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Allright folks...time to put in for vacation for this trip. When are we doing it? I think this decision should be based on when when the best weather window is generally present (those of you lifelong LI Sound sailors would know better than me), also at what month or days of the month are the tides going to be in our favor for the longest period of time during daylight hours so we're not navigating through The Race at night, and last but not least, at a time frame where Block won't be as full as race week or 4th of July... Those of you with advanced plotting software and electronic charts that wanna help out with some calculations I would greatly appreciate it. Maybe use Mt. Sinai as a starting point and plan it from there....also, I have space for one or two crew with experience so I don't have to singlehand it the whole way again.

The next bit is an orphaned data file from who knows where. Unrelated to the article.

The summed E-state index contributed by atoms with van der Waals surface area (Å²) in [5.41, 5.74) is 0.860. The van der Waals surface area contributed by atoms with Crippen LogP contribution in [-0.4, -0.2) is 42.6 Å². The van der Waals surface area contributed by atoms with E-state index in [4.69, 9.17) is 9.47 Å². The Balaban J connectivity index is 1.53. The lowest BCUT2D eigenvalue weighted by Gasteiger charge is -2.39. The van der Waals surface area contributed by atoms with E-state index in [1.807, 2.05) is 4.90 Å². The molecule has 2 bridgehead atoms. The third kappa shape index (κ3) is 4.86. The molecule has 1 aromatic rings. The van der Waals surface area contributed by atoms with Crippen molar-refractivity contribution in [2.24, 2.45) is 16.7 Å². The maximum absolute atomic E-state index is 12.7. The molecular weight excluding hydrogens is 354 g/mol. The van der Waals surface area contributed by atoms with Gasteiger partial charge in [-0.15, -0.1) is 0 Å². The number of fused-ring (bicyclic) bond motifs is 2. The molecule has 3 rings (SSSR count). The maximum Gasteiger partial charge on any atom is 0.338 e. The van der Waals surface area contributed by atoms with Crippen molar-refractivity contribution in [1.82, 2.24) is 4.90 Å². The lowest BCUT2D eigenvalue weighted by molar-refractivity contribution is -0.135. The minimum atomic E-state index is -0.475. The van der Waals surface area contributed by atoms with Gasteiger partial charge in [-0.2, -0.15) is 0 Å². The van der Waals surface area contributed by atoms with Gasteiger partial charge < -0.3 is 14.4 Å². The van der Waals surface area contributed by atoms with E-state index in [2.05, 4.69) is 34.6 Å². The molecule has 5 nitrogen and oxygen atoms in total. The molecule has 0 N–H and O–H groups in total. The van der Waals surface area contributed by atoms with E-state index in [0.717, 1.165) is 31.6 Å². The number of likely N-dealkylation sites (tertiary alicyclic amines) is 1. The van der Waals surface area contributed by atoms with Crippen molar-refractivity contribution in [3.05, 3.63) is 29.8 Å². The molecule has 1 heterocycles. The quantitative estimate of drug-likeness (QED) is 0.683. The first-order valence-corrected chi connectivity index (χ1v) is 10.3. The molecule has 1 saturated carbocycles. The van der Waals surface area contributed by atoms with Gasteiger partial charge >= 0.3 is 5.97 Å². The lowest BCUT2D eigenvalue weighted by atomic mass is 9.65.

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Old 03-15-2010
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We are leaving Baltimore/ Annapolis on July 24th with stops at Reedy Island (Delaware River), Cape May, Barneget Light, and Liberty Landing Marina (Ellis Island) along the way. We should be anchored in Mount Siani on July 28th if the weather is reasonable. Our intent is to make the trip to Greenport or Southport in one day. From there we are ging to see what the weather brings before we plan onward. Our intentions if it is good to go to Cuttyhunk from there then Vineyard Haven (Marthas Vineyard), comming back to either New port or Block before heading back down the Sound. We would love to meet up with some of our LI Sailnet contacts along the way.


Dave